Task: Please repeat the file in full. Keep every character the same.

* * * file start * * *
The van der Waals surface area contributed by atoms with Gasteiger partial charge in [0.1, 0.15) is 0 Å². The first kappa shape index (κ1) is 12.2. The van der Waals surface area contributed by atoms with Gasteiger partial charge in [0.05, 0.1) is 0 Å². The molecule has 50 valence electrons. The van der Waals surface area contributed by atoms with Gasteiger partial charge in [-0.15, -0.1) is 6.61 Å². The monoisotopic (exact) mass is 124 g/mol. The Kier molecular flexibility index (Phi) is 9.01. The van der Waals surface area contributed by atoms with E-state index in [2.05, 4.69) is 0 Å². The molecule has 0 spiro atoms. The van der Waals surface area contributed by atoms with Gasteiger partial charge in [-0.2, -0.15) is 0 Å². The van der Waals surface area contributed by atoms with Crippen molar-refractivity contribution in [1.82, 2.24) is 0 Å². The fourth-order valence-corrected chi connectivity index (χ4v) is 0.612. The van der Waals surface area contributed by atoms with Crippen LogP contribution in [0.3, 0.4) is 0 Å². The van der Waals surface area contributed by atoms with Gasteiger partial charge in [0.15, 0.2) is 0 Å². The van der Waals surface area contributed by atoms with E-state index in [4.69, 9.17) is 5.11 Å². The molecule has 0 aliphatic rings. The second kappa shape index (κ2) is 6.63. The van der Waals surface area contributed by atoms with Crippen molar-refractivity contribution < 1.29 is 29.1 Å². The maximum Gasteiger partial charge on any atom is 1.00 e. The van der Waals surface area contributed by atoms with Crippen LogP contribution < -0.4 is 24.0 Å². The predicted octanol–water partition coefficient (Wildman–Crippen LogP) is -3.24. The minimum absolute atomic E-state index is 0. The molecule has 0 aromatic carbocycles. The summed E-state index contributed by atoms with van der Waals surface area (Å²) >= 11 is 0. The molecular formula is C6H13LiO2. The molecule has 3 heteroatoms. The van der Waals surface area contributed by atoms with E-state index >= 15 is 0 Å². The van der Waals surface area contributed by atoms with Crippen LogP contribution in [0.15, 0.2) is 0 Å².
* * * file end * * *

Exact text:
The van der Waals surface area contributed by atoms with Gasteiger partial charge in [0.1, 0.15) is 0 Å². The first kappa shape index (κ1) is 12.2. The van der Waals surface area contributed by atoms with Gasteiger partial charge in [0.05, 0.1) is 0 Å². The molecule has 50 valence electrons. The van der Waals surface area contributed by atoms with Gasteiger partial charge in [-0.15, -0.1) is 6.61 Å². The monoisotopic (exact) mass is 124 g/mol. The Kier molecular flexibility index (Phi) is 9.01. The van der Waals surface area contributed by atoms with E-state index in [2.05, 4.69) is 0 Å². The molecule has 0 spiro atoms. The van der Waals surface area contributed by atoms with Gasteiger partial charge in [-0.2, -0.15) is 0 Å². The van der Waals surface area contributed by atoms with Crippen molar-refractivity contribution in [1.82, 2.24) is 0 Å². The fourth-order valence-corrected chi connectivity index (χ4v) is 0.612. The van der Waals surface area contributed by atoms with Crippen LogP contribution in [0.3, 0.4) is 0 Å². The van der Waals surface area contributed by atoms with Gasteiger partial charge in [0.15, 0.2) is 0 Å². The van der Waals surface area contributed by atoms with E-state index in [4.69, 9.17) is 5.11 Å². The molecule has 0 aliphatic rings. The second kappa shape index (κ2) is 6.63. The van der Waals surface area contributed by atoms with Crippen molar-refractivity contribution < 1.29 is 29.1 Å². The maximum Gasteiger partial charge on any atom is 1.00 e. The van der Waals surface area contributed by atoms with Crippen LogP contribution < -0.4 is 24.0 Å². The predicted octanol–water partition coefficient (Wildman–Crippen LogP) is -3.24. The minimum absolute atomic E-state index is 0. The molecule has 0 aromatic carbocycles. The summed E-state index contributed by atoms with van der Waals surface area (Å²) >= 11 is 0. The molecular formula is C6H13LiO2. The molecule has 3 heteroatoms. The van der Waals surface area contributed by atoms with E-state index >= 15 is 0 Å². The van der Waals surface area contributed by atoms with Crippen LogP contribution in [0.15, 0.2) is 0 Å².